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Team Peru

The USU chapter of Engineers Without Borders began working in 2008 with the Andean community of Tuni Grande, Peru. Students and faculty from USU traveled to Tuni Grande in 2012 to implement a greatly needed water distribution system. The Peru Team returned to Peru in Summer 2015 to educate local alpaca farmers on the construction and use of a portable alpaca shelter that dramatically decreased alpaca deaths due to inclement weather that they face in the Andes Mountains. Team Peru traveled again in Summer 2016, with the three main goals of this trip being:

  • Alpaca shelter improvement
  • Water quality assessment
  • Efficient redistribution of whey

The team will improve and assess the condition of the alpaca shelters built last summer. New projects will also be implemented in water quality by arsenic removal and in excess whey management.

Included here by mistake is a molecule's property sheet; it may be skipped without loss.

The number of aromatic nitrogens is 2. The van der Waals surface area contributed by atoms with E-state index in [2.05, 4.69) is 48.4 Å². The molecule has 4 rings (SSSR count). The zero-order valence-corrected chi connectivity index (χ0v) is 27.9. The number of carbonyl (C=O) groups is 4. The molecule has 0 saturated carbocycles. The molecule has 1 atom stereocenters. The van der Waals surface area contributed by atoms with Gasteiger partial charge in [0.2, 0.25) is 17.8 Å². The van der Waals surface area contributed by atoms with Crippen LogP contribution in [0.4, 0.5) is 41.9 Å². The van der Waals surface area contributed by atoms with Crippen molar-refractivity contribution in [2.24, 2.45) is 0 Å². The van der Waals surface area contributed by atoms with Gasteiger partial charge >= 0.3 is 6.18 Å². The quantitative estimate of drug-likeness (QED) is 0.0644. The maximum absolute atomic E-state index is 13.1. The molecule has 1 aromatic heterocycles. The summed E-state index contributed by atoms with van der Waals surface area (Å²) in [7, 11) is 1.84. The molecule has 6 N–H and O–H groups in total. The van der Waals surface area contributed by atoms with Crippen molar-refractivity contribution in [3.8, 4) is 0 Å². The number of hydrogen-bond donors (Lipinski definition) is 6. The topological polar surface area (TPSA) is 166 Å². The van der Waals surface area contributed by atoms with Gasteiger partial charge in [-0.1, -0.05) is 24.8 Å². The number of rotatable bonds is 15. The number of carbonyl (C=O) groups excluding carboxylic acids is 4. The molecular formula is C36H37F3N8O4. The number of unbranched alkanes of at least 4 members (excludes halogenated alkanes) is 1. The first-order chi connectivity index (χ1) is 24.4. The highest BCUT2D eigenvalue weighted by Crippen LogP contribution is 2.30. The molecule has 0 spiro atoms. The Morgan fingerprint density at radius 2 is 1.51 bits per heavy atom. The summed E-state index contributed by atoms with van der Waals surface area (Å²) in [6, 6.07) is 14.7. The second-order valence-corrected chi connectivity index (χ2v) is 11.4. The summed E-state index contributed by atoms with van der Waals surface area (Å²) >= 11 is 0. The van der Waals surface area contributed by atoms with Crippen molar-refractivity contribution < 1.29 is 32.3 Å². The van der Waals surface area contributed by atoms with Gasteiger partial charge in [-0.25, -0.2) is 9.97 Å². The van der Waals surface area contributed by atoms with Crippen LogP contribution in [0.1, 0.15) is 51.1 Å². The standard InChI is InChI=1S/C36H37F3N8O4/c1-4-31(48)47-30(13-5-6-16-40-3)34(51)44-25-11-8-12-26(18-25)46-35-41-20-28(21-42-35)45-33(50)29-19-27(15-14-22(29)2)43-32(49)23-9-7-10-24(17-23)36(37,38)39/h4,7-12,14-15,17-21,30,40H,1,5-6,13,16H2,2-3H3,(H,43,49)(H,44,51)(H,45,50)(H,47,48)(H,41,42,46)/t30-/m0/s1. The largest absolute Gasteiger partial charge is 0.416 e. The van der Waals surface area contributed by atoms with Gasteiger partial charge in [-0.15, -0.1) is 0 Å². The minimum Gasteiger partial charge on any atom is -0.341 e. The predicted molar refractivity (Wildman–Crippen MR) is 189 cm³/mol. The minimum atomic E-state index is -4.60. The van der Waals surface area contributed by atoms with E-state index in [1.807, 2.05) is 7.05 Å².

The Peru Team returned once more in Summer 2017, with their focus being continued shelter improvement and water quality assessment.

Fall 2017 Meeting Times

Team Peru meets every Thursday at 7:00 pm in ENGR 304.

Peru Group Photo

Team Peru in Tuni Grande 2013 assessment trip

About Tuni Grande

Tuni Grande is a small agricultural community in southern Peru. It is home to just under 400 residents. Most of the community live in one of six 1.8 acre blocks. The local economy is highly focused on agriculture with an abundance of livestock. They collect and sell milk from cattle and also raise crops during the wet season. The community is also home to several families who earn income from local mines.

The EWB-USU Peru Team, in collaboration with The Chijnaya Foundation, is is working to improve the quality of life in Tuni Grande. In 2012 and 2013, the team implemented a water distribution system to improve and augment their potable water supply. In 2015, we traveled to the nearby community of La Union to teach the residents how to construct a portable alpaca shelter of our design. This shelter prevented a large portion of the newborn alpaca from dying due to the frequent harsh weather conditions.